An out-of-work professor gets a break from an old college buddy to teach at an exclusive girl's school. But events conspire against him: he finds an abandoned child which he takes under his... See full summary »
Ronny Bowers, a saxophonist in Benny Goodman's band has won a talent contest an got a ten week contract with a film studio. On his first evening he is supposed to go with the studio's star ... See full summary »
Snobby TV star (Clifton Webb) worries that he is out of touch with the younger generation and that's why his TV show is failing. He becomes a Boy Scout leader in an effort to "get in touch.... See full summary »
A cattle-vs.-sheepman feud loses Connie Dickason her fiance, but gains her his ranch, which she determines to run alone in opposition to Frank Ivey, "boss" of the valley, whom her father ... See full summary »
Professor Leon Errol, an authority on how to be charming, has a few too many drinks at the Ocean View Hotel and forgets all he knows on the subject. Among those he doesn't charm are his ... See full summary »
Adam Lemp and his four daughters (Ann, Thea, Kay, and Emma) find themselves in financial and emotional crises. Thea's husband Ben has promoted a Florida housing development to everyone in ... See full summary »
An aspiring composer, in the British Air Force for WWII, is downed in Italy and rescued by an Italian girl. He returns home to his wife, inspired to write an opera and aware that he's fallen in love with his rescuer.
An out-of-work professor gets a break from an old college buddy to teach at an exclusive girl's school. But events conspire against him: he finds an abandoned child which he takes under his wing, despite the school's rules against teachers having a family; and the girls in the school resent his replacing a handsome and popular teacher, and do everything in their power to get him fired. Written by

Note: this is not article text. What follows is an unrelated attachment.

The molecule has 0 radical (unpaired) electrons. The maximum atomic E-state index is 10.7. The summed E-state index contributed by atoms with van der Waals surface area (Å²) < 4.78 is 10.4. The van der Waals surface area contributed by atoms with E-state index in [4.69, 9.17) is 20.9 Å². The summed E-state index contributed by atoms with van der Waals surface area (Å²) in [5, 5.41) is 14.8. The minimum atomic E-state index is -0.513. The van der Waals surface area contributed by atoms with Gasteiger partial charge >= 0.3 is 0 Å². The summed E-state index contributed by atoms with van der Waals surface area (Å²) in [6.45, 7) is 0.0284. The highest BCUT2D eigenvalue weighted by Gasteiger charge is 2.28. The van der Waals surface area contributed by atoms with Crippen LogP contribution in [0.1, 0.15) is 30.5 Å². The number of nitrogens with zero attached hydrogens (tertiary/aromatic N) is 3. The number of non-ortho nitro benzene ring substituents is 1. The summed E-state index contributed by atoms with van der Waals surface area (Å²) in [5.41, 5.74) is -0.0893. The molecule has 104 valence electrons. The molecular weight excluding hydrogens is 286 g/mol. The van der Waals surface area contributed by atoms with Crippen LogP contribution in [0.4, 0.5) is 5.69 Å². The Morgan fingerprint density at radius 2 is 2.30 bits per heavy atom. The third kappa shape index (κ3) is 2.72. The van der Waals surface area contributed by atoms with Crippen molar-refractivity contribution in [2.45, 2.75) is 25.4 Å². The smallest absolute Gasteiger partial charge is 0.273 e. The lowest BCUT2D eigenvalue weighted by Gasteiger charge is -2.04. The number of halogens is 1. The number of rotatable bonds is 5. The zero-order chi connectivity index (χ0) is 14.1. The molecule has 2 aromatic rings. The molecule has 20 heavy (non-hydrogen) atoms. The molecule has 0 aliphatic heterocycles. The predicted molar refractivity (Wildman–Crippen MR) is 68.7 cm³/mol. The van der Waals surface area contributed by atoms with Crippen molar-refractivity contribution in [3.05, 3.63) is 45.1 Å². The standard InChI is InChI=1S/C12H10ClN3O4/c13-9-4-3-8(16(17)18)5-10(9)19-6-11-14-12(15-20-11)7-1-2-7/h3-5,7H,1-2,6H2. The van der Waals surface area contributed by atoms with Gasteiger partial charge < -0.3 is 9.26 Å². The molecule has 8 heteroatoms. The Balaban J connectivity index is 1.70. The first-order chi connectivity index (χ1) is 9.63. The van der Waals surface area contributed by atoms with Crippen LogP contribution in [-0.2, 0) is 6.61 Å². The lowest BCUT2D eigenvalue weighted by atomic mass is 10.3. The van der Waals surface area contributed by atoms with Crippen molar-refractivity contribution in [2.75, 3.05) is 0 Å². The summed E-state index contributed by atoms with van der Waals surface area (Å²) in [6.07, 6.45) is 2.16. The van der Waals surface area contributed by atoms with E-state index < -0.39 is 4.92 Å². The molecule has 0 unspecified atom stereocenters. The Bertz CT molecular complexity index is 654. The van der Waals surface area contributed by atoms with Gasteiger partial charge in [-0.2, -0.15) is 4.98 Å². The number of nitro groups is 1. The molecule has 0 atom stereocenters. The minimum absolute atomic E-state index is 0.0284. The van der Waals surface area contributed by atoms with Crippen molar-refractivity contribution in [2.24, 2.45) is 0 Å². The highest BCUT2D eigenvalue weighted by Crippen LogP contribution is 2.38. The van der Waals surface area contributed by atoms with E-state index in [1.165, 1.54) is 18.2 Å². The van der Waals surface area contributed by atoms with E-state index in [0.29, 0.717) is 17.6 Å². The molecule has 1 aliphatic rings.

Gary Dickerson <firstname.lastname@example.org>
Gilbert Jordan Thompson:
Now wait a minute girls, you know motherhood is not a government project - at least not in this country.
[a thinly-veiled reference to Nazi Germany in this 1940 film]
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Slightly reminiscent of Metro's later Red Skelton musical, "Bathing Beauty" in that most of the action centers around a lone male in a girls' school, "Forty Little Mothers" is much less funny. Indeed most of the comic opportunities in the script seem to have been deliberately bypassed. This accent on the dramatic rather than the comic is unfortunate, as the drama becomes corny and sentimental. True, Cantor is allowed to make a few quips and sing a song, entitled "Little Curly Hair in a High Chair" by Harry Tobias (or his brother, Charles Tobias, depending on which reference book you consult) and Nat Simon. On the other hand, although the movie's direction is credited to Busby Berkeley, anyone expecting lavish Berkeley production numbers here is going to be mightily disappointed. There are none!
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